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The San Francisco Warriors are simply stunning this season in their uniforms of California gold and San Francisco Bay blue, uniforms designed by—not a word of this to Lady Bird—a billboard artist. The jersey deserves special attention. On the back is the silhouette of a cable car climbing toward the right shoulder blade, where a cluster of stars is embossed. On the front is a circle with the outline of the Golden Gate Bridge. Above the circle are the words "The City." Everybody is supposed to know which city, because, after all, it was not Manhattan where Tony Bennett left his heart. The pants have the word " Warriors" down each side and a small war-bonnet on the left front. The back of the warm-up jacket has a detailed end view of a cable car. The total effect is camp on the court, but somewhat overlooked in this fashion parade is a more important San Francisco innovation—the return to the sport of one of its favorite alumni, Bill Sharman.
The old Boston Celtics shooter is the new coach of the Warriors and he does not mind that his somber suits make him stand out on the bench like a penguin among peacocks. Last week was his debut as an NBA coach after five years of less hectic labors, and his team was, in no particular order, defeated twice on the road, shoved, held, scolded, elbowed, rained on, backed and cheered on to two home victories. Bill Sharman felt right at home.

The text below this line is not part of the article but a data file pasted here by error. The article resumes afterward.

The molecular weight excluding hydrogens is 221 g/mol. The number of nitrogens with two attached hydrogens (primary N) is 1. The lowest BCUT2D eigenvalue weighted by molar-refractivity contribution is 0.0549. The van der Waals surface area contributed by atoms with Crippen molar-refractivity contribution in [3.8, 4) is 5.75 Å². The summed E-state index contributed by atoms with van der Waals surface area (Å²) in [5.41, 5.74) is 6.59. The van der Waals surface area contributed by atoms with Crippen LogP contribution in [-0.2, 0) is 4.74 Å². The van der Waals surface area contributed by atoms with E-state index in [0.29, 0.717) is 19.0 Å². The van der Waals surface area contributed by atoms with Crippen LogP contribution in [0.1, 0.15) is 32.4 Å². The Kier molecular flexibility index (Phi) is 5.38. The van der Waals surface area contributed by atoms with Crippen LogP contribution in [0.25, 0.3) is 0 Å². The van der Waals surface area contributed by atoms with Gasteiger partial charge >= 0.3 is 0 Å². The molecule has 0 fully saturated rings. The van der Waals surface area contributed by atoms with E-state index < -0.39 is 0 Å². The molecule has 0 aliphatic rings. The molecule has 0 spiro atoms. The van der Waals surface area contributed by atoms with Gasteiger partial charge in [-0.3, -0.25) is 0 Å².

He was hired by Warriors Owner Franklin Mieuli to replace Alex Hannum, a respected and popular man who was fired because he did not want to make The City his off-season home. It was Mieuli's contention that the Warriors should have organized workouts all summer to keep up with the Celtics and Los Angeles Lakers. Mieuli gradually talked most of his players into making their homes in the Bay area, but he could not persuade Hannum, so he gave Alex walking papers rather than offer an ultimatum.
The dismissal has turned out well for everyone, at least so far. Hannum is now head coach of the powerful Philadelphia 76ers, and Mieuli is pleased with Sharman, who was once a teammate of Hannum's at USC. Sharman moved his family to nearby San Mateo and conducted clinics and practice sessions all summer. For nearly a decade the most popular athlete in Boston, a city whose press is most reluctant to help create heroes, Sharman undoubtedly will win friends for the Warriors regardless of his success as coach. He greeted most of Mieuli's ideas with enthusiasm, especially a $16,000 Sony videotape setup—the first of its kind in pro basketball—with zoom lens, slow motion, stop action and sound. It enables the team to watch itself in action at half time and right after each game. Sharman even thought the new uniforms were "nice-looking." The team "image" is important to Mieuli, who thinks like and is an advertising man. He took a lot of care to get just what he wanted on the jerseys and he thinks they will be widely imitated, just as the L.A. Rams' idea of painting team symbols on their helmets was copied by most of the teams in pro football. "I think, after four years of struggle, we've got a good, good team," said Mieuli. "I think we are going to start an era." Modesty forbade him from saying dynasty.